The practicality of this primary mechanic doesn't always hit the mark when flying at speeds of over 300 miles per hour. There were several times I definitely saw the pads coming up to me, but there are many others when I also definitely saw them as they sped by me, whizzing past without even a half of a second thought. When I did get that split second I needed, it wasn't enough time to analyze and think “Do I need orange tint or blue tint? It might make sense that after an orange boost pad there would be a blue boost pad, so yes, I do need to change from ora—” and I missed it. More often, the exchange went along the lines of “Oh sh*t a boost pad!!” and instinctively hitting the button without realizing I already had the right color tint on. Many tracks liked to repeat this trick two or three times over for the most comedic effect. Oh, did I laugh… as I remembered how much it would be to replace a thrown Wii U Gamepad.
The other fun prank the tracks of FAST Racing Neo liked to play is what I call “WHEEEEEE! NO GUARDRAILS!”, flying down the piers of Mueller Pacific at over 300 miles per hour. Who needs guardrails from keeping these racing metal coffins from plunging into the sea? NOT FAST Racing Neo, THAT'S WHO! And there are several ways to plunge to your doom—off a pier, over the sides of a futuristic metropolitan freeway system—the possibilities are endless. And don't worry, whenever you aren't flying over the side of something, you'll be crashing directly into it. In any racing game, this would be scientifically classified as “a real downer,” since the goal of most racing games, as Sonic would say, is to “go fast” and crashing is not fast. FAST Racing Neo throws in the added bonus of your 300 mile-per-hour race rocket turning into a 300 mile-per-hour fireball of death because your car is damage-prone, and everything is in your way when you fly over 300mph.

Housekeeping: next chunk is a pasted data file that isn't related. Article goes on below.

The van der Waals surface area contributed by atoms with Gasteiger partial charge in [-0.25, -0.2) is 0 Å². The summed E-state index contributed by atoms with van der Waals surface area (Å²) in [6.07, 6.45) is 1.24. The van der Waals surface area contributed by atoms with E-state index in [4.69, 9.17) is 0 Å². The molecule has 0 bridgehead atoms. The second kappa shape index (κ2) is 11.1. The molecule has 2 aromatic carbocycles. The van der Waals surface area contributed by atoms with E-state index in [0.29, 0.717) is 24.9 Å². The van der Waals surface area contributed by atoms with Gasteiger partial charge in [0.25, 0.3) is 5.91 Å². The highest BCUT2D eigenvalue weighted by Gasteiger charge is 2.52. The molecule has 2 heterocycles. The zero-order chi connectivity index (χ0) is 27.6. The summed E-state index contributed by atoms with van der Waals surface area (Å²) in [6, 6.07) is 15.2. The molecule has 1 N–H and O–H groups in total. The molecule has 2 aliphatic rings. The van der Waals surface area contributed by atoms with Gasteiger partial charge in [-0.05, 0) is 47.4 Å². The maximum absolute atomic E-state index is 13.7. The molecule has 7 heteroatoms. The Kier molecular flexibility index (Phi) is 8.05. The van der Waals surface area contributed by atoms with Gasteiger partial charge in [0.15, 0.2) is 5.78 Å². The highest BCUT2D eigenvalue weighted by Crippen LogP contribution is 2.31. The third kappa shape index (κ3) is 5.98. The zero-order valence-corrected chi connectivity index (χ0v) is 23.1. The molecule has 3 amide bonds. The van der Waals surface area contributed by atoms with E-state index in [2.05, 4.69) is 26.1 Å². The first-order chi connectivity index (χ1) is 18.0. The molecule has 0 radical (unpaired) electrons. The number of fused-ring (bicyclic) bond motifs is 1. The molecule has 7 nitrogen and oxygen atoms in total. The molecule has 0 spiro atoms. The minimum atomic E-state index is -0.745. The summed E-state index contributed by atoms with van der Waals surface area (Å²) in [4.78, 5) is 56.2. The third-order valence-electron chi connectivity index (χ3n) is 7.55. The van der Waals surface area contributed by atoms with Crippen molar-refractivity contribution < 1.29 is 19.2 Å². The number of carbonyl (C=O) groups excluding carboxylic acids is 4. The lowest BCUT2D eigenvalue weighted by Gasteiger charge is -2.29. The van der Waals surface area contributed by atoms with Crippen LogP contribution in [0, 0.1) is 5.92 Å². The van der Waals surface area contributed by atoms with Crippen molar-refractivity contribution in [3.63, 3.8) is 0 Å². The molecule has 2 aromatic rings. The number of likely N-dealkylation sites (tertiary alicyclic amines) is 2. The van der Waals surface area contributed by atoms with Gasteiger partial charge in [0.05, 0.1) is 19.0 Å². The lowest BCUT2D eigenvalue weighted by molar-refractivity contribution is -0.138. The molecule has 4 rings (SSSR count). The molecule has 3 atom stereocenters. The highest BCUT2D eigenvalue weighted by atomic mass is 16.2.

The tracks are the real stars of the show, and they're not afraid to remind you of that fact. And they're not afraid to remind you that this is no Mario Kart—these tracks are beautiful but deadly, and demand skill instead of chancing it out with a well-placed banana peel. One wrong move and you're over the edge or head-first into a mountainside and the game will not shed a single tear for you. The upside to this, if there is one—and yes, there is one—is that although FAST Racing Neo demands lightning-fast reflexes, grace under fire, and a racing skill that recognizes the difference between a gentle touch of an analog stick versus a gross overturn, spinning you around mercilessly for all others to laugh at you, once the racer has achieved these skills, the game rewards you with marked improvement.
In fact, it was only when I realized that I was overturning, and that a less forceful touch of the stick was what I needed, because FAST Racing Neo recognizes the difference between a graceful turn and whipping the wheel back and forth, that I went from last place (tenth) to a decidedly-better seventh. (Little victories, people.) And while my immediate dissatisfaction stemmed from the immense difficulty of the game, it was legitimately assuaged by the concept that I had forced myself to get better and improve in a very limited amount of time and my reward was (somewhat mediocre) success.
It's this challenge vs. reward dichotomy that makes FAST Racing Neo worthwhile. It's not quite F-Zero; it may look similar, but only in the way that cousins do, even though one's favored by the family, so the other one punches you when you're not looking for no reason. But even though it's not exactly like an F-Zero, it certainly deserves a place at the family dinner table. It's a futuristic racer for gamers who are serious about their racing, even when we hit the future at over 300 miles per hour.
Review code provided by publisher. Exclusive for the Nintendo Wii U.